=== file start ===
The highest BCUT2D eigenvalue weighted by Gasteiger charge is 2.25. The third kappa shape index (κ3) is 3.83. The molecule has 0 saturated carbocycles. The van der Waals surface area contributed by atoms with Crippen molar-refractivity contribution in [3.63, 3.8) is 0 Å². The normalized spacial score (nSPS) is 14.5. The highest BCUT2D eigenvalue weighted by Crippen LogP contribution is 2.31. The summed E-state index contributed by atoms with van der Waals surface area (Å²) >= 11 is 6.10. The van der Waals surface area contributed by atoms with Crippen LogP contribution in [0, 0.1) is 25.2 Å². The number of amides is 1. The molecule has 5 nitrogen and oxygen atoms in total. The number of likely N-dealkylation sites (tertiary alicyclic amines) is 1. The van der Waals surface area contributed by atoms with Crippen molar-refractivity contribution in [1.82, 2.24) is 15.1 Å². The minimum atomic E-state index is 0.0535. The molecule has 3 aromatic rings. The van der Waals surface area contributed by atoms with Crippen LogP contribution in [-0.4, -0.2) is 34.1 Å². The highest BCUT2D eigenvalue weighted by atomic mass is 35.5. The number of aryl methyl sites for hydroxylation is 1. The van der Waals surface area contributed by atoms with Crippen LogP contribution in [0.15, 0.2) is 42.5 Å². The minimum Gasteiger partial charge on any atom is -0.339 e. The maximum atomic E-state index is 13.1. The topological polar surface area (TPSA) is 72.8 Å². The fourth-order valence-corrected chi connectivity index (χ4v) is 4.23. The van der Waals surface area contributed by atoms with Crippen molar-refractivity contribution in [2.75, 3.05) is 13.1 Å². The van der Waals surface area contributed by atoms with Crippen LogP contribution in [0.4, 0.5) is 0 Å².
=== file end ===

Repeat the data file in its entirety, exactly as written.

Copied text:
The highest BCUT2D eigenvalue weighted by Gasteiger charge is 2.25. The third kappa shape index (κ3) is 3.83. The molecule has 0 saturated carbocycles. The van der Waals surface area contributed by atoms with Crippen molar-refractivity contribution in [3.63, 3.8) is 0 Å². The normalized spacial score (nSPS) is 14.5. The highest BCUT2D eigenvalue weighted by Crippen LogP contribution is 2.31. The summed E-state index contributed by atoms with van der Waals surface area (Å²) >= 11 is 6.10. The van der Waals surface area contributed by atoms with Crippen LogP contribution in [0, 0.1) is 25.2 Å². The number of amides is 1. The molecule has 5 nitrogen and oxygen atoms in total. The number of likely N-dealkylation sites (tertiary alicyclic amines) is 1. The van der Waals surface area contributed by atoms with Crippen molar-refractivity contribution in [1.82, 2.24) is 15.1 Å². The minimum atomic E-state index is 0.0535. The molecule has 3 aromatic rings. The van der Waals surface area contributed by atoms with Crippen LogP contribution in [-0.4, -0.2) is 34.1 Å². The highest BCUT2D eigenvalue weighted by atomic mass is 35.5. The number of aryl methyl sites for hydroxylation is 1. The van der Waals surface area contributed by atoms with Crippen LogP contribution in [0.15, 0.2) is 42.5 Å². The minimum Gasteiger partial charge on any atom is -0.339 e. The maximum atomic E-state index is 13.1. The topological polar surface area (TPSA) is 72.8 Å². The fourth-order valence-corrected chi connectivity index (χ4v) is 4.23. The van der Waals surface area contributed by atoms with Crippen molar-refractivity contribution in [2.75, 3.05) is 13.1 Å². The van der Waals surface area contributed by atoms with Crippen LogP contribution in [0.4, 0.5) is 0 Å².